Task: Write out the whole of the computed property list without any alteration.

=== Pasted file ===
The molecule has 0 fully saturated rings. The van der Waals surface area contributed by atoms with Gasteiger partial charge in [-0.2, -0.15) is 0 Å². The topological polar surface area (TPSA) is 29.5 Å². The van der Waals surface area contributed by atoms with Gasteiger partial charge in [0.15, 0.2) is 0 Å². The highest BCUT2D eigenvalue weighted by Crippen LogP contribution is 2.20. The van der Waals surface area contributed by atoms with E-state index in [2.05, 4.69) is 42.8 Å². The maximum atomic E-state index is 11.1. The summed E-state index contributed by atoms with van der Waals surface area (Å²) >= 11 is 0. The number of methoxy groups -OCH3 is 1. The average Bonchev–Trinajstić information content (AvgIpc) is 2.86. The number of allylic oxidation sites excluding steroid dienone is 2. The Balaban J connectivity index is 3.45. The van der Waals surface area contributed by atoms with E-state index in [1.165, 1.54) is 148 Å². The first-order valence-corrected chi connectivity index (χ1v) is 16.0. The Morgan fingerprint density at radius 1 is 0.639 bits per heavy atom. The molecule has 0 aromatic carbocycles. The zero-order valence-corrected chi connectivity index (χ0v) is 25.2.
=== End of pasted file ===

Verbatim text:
The molecule has 0 fully saturated rings. The van der Waals surface area contributed by atoms with Gasteiger partial charge in [-0.2, -0.15) is 0 Å². The topological polar surface area (TPSA) is 29.5 Å². The van der Waals surface area contributed by atoms with Gasteiger partial charge in [0.15, 0.2) is 0 Å². The highest BCUT2D eigenvalue weighted by Crippen LogP contribution is 2.20. The van der Waals surface area contributed by atoms with E-state index in [2.05, 4.69) is 42.8 Å². The maximum atomic E-state index is 11.1. The summed E-state index contributed by atoms with van der Waals surface area (Å²) >= 11 is 0. The number of methoxy groups -OCH3 is 1. The average Bonchev–Trinajstić information content (AvgIpc) is 2.86. The number of allylic oxidation sites excluding steroid dienone is 2. The Balaban J connectivity index is 3.45. The van der Waals surface area contributed by atoms with E-state index in [1.165, 1.54) is 148 Å². The first-order valence-corrected chi connectivity index (χ1v) is 16.0. The Morgan fingerprint density at radius 1 is 0.639 bits per heavy atom. The molecule has 0 aromatic carbocycles. The zero-order valence-corrected chi connectivity index (χ0v) is 25.2.